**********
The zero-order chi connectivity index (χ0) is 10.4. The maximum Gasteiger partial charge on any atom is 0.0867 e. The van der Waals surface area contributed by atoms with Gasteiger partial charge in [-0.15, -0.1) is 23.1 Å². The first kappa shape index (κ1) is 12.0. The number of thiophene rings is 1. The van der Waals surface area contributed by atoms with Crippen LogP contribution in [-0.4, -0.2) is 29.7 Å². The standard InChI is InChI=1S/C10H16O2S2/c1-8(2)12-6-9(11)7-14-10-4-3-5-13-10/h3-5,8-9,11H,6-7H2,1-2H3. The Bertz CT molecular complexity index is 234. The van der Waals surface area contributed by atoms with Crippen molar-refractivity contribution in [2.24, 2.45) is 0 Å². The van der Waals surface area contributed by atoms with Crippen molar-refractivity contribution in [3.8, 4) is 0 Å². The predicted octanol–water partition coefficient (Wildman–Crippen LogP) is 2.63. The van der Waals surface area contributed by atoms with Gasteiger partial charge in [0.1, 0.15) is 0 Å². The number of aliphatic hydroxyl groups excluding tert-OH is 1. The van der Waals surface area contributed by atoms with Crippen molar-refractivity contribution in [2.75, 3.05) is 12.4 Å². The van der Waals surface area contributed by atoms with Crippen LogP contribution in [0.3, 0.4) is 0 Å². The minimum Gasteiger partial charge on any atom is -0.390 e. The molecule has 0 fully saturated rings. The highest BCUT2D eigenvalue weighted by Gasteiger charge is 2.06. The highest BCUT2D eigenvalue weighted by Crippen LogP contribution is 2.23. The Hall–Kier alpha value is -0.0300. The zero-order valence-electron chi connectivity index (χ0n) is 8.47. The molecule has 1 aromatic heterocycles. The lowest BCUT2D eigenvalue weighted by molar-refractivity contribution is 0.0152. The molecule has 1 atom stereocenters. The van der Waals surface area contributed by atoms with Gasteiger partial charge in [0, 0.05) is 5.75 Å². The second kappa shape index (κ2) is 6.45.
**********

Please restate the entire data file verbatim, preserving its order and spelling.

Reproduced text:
The zero-order chi connectivity index (χ0) is 10.4. The maximum Gasteiger partial charge on any atom is 0.0867 e. The van der Waals surface area contributed by atoms with Gasteiger partial charge in [-0.15, -0.1) is 23.1 Å². The first kappa shape index (κ1) is 12.0. The number of thiophene rings is 1. The van der Waals surface area contributed by atoms with Crippen LogP contribution in [-0.4, -0.2) is 29.7 Å². The standard InChI is InChI=1S/C10H16O2S2/c1-8(2)12-6-9(11)7-14-10-4-3-5-13-10/h3-5,8-9,11H,6-7H2,1-2H3. The Bertz CT molecular complexity index is 234. The van der Waals surface area contributed by atoms with Crippen molar-refractivity contribution in [2.24, 2.45) is 0 Å². The van der Waals surface area contributed by atoms with Crippen molar-refractivity contribution in [3.8, 4) is 0 Å². The predicted octanol–water partition coefficient (Wildman–Crippen LogP) is 2.63. The van der Waals surface area contributed by atoms with Gasteiger partial charge in [0.1, 0.15) is 0 Å². The number of aliphatic hydroxyl groups excluding tert-OH is 1. The van der Waals surface area contributed by atoms with Crippen molar-refractivity contribution in [2.75, 3.05) is 12.4 Å². The van der Waals surface area contributed by atoms with Crippen LogP contribution in [0.3, 0.4) is 0 Å². The minimum Gasteiger partial charge on any atom is -0.390 e. The molecule has 0 fully saturated rings. The highest BCUT2D eigenvalue weighted by Gasteiger charge is 2.06. The highest BCUT2D eigenvalue weighted by Crippen LogP contribution is 2.23. The Hall–Kier alpha value is -0.0300. The zero-order valence-electron chi connectivity index (χ0n) is 8.47. The molecule has 1 aromatic heterocycles. The lowest BCUT2D eigenvalue weighted by molar-refractivity contribution is 0.0152. The molecule has 1 atom stereocenters. The van der Waals surface area contributed by atoms with Gasteiger partial charge in [0, 0.05) is 5.75 Å². The second kappa shape index (κ2) is 6.45.